Jimei Bridge, Xiamen
This photo was taken last month as our plane was landing at Gaoqi Airport, Xiamen.
For the last two years, I’ve been flying home every month, which means at least four flights a month. So I feel something like a transient in the two cities I call home. They are both home, yet when I am in either place, it seems I’m only there as a guest.
I am hopeful that this year, I will cease feeling like a transient and have more stability in my life. I hope my whole family can be together in one safe place. 🙏🏻
Weekly Photo Challenge: Transient
Misamis Oriental, Philippines
There’s chaos in some parts of Mindanao, but in some areas like Misamis Oriental where the airport is, there’s peace and calm and order.
I had asked the driver to stop at this spot. The farmer agreed with a smile when I asked if I could take a picture. My family and I were on our way to an airport hotel where we could spend the night before my flight back the next day. I didn’t want to miss my flight because of the curfew and numerous checkpoints (at least 6 during a one-hour drive, but the soldiers were all courteous and friendly!)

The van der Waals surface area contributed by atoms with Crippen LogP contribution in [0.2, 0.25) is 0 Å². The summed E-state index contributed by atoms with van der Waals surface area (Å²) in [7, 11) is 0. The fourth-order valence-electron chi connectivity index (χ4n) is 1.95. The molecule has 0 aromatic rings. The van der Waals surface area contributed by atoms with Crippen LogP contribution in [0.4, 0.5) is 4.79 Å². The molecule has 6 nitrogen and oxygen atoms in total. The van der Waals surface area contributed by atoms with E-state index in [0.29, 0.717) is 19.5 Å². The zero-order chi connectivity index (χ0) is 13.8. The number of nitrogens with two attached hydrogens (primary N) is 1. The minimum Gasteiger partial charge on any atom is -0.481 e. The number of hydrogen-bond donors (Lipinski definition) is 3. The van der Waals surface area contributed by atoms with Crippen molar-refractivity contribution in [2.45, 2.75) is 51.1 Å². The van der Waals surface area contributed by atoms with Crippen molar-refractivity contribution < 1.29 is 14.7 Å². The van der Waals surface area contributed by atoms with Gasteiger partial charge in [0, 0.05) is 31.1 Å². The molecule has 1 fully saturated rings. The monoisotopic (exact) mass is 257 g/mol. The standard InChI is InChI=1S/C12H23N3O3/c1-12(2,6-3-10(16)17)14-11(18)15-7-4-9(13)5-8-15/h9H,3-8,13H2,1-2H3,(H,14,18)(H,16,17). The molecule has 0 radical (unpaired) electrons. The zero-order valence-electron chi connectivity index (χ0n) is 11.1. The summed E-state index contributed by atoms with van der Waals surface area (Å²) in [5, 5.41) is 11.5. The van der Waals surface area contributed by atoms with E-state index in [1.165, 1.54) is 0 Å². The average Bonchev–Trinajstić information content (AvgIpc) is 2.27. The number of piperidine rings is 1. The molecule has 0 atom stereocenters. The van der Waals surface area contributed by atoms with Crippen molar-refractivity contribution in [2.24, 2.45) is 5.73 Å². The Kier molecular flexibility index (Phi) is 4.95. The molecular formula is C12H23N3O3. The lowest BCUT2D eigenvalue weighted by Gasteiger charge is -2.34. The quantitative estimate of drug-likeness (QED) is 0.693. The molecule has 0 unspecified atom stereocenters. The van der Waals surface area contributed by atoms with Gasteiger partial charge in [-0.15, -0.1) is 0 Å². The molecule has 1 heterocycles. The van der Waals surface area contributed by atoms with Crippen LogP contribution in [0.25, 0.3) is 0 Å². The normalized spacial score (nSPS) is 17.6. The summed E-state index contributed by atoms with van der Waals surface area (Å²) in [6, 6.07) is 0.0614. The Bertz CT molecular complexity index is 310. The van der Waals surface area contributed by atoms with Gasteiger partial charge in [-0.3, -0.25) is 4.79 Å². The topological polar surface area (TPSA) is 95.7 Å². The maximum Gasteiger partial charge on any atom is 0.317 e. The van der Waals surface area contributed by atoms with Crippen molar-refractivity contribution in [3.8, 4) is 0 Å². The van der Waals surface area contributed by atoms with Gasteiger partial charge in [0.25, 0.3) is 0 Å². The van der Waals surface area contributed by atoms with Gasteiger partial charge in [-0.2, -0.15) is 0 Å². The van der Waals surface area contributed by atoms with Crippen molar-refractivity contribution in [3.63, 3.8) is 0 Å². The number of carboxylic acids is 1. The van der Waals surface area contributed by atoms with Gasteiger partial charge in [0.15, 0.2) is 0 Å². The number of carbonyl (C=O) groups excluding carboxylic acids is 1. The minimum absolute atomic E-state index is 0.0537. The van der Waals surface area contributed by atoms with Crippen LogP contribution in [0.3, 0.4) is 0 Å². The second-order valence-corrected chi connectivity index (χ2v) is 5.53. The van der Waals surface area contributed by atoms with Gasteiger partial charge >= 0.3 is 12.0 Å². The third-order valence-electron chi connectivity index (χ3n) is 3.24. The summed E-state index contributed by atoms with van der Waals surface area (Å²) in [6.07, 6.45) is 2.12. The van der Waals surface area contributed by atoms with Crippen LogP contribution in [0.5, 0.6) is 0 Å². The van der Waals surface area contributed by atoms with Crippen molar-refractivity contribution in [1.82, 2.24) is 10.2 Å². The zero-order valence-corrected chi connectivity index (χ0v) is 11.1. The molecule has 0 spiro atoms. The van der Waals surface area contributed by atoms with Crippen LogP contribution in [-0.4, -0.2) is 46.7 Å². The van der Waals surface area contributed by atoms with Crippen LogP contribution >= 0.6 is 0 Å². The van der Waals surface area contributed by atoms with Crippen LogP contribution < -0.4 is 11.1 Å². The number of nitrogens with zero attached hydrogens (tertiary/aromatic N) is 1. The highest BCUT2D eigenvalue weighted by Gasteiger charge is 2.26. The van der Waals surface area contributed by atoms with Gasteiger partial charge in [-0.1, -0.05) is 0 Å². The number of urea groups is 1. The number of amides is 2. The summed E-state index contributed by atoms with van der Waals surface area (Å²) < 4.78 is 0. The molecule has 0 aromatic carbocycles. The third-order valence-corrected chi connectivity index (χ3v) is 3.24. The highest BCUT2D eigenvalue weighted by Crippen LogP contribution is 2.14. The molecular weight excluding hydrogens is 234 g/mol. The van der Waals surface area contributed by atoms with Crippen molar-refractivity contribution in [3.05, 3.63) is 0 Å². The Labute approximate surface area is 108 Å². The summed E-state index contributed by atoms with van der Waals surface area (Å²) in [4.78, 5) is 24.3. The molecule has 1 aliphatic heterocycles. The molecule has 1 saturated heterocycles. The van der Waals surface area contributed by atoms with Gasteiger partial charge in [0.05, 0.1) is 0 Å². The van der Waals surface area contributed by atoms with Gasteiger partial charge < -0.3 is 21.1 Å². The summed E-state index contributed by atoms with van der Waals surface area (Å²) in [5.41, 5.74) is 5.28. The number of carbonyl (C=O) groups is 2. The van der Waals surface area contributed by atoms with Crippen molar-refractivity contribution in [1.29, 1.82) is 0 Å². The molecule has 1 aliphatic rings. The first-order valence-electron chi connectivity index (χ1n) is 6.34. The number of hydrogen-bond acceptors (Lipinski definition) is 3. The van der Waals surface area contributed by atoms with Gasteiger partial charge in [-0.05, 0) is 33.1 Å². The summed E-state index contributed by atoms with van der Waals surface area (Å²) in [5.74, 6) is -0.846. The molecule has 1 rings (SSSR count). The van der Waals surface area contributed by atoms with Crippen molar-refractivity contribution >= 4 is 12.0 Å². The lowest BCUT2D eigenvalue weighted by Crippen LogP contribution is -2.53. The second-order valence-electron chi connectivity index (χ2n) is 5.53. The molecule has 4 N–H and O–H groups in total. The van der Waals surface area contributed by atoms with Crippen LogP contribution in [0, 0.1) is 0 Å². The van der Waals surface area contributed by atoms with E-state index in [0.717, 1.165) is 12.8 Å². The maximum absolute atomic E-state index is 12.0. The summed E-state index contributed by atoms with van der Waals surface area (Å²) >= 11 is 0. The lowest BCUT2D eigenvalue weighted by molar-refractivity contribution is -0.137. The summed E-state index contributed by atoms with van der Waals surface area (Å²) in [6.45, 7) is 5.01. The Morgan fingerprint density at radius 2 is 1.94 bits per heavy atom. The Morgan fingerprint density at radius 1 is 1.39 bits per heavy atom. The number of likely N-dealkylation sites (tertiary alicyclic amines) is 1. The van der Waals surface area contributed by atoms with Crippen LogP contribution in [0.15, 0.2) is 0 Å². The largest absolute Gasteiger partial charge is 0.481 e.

Being home and seeing how people were scared but were fighting their fear by trying as best they could to live as normally as possible, I was greatly encouraged, and I’m very proud of my fellow Mindanaoans.
Lohas Hotel, Laguindingan, Misamis Oriental
With or without Martial Law, life goes on in Mindanao. There’s still some kind of order.
Have a peaceful week!
I have to admit I am a little scared to go home to Mindanao this time. I actually cried as I was packing this morning. Living for so many years in China where the only explosions I hear are from firecrackers or fireworks, I have become too comfortable and a little cowardly. In 2001, when the government declared an all-out war with the rebels, I dared to go to Marawi to accompany my journalist friend who was going to interview a religious leader there. On our way to Marawi, we could see and hear helicopters strafing certain areas. I was scared, but also thought of it as an adventure, something I could boast about later on.
Then I left for China. Seven years later when I went home in the summer for a visit, rebels threatened to attack my city. It was the first time I felt real FEAR. Seeing my sister deathly pale and cold, watching my mother pray the rosary as we all huddled in the bedroom, I nearly went crazy with fear.
Now, I am going home again to a conflict-ridden Mindanao. I envy my fellow Mindanaoans , who do not allow their fear to defeat them, who continue to believe that this too shall pass. I have lost my Mindanaoan courage and optimism, but I hope to get them back when I arrive home. Soon.